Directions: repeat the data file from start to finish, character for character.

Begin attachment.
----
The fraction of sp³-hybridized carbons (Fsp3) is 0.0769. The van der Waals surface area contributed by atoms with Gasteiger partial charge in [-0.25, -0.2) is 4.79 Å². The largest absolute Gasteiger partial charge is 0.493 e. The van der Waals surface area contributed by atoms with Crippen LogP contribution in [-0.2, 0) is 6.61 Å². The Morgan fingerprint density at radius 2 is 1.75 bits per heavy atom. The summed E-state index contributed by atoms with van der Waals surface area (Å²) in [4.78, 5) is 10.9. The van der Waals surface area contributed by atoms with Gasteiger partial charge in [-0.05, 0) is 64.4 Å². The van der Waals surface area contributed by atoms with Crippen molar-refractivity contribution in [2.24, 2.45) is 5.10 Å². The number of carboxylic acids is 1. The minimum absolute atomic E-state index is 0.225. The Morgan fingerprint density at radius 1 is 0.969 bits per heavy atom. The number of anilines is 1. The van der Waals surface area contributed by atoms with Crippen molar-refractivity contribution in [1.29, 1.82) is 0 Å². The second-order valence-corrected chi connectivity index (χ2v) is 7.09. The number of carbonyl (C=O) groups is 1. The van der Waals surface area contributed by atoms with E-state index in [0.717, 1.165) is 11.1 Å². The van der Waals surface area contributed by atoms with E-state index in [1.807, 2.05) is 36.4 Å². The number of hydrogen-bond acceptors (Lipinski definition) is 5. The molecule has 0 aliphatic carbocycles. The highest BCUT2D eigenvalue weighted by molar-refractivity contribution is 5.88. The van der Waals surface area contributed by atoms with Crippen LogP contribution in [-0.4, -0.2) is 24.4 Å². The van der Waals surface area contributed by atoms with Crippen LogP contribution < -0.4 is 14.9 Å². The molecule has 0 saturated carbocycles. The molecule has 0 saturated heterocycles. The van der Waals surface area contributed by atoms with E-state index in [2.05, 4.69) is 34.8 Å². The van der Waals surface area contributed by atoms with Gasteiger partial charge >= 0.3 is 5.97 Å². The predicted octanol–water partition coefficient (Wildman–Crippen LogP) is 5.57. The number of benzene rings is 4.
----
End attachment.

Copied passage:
The fraction of sp³-hybridized carbons (Fsp3) is 0.0769. The van der Waals surface area contributed by atoms with Gasteiger partial charge in [-0.25, -0.2) is 4.79 Å². The largest absolute Gasteiger partial charge is 0.493 e. The van der Waals surface area contributed by atoms with Crippen LogP contribution in [-0.2, 0) is 6.61 Å². The Morgan fingerprint density at radius 2 is 1.75 bits per heavy atom. The summed E-state index contributed by atoms with van der Waals surface area (Å²) in [4.78, 5) is 10.9. The van der Waals surface area contributed by atoms with Gasteiger partial charge in [-0.05, 0) is 64.4 Å². The van der Waals surface area contributed by atoms with Crippen molar-refractivity contribution in [2.24, 2.45) is 5.10 Å². The number of carboxylic acids is 1. The minimum absolute atomic E-state index is 0.225. The Morgan fingerprint density at radius 1 is 0.969 bits per heavy atom. The number of anilines is 1. The van der Waals surface area contributed by atoms with Crippen molar-refractivity contribution in [1.29, 1.82) is 0 Å². The second-order valence-corrected chi connectivity index (χ2v) is 7.09. The number of carbonyl (C=O) groups is 1. The van der Waals surface area contributed by atoms with E-state index in [0.717, 1.165) is 11.1 Å². The van der Waals surface area contributed by atoms with E-state index in [1.807, 2.05) is 36.4 Å². The number of hydrogen-bond acceptors (Lipinski definition) is 5. The molecule has 0 aliphatic carbocycles. The highest BCUT2D eigenvalue weighted by molar-refractivity contribution is 5.88. The van der Waals surface area contributed by atoms with Crippen LogP contribution in [-0.4, -0.2) is 24.4 Å². The van der Waals surface area contributed by atoms with Crippen LogP contribution < -0.4 is 14.9 Å². The molecule has 0 saturated carbocycles. The molecule has 0 saturated heterocycles. The van der Waals surface area contributed by atoms with E-state index in [2.05, 4.69) is 34.8 Å². The van der Waals surface area contributed by atoms with Gasteiger partial charge >= 0.3 is 5.97 Å². The predicted octanol–water partition coefficient (Wildman–Crippen LogP) is 5.57. The number of benzene rings is 4.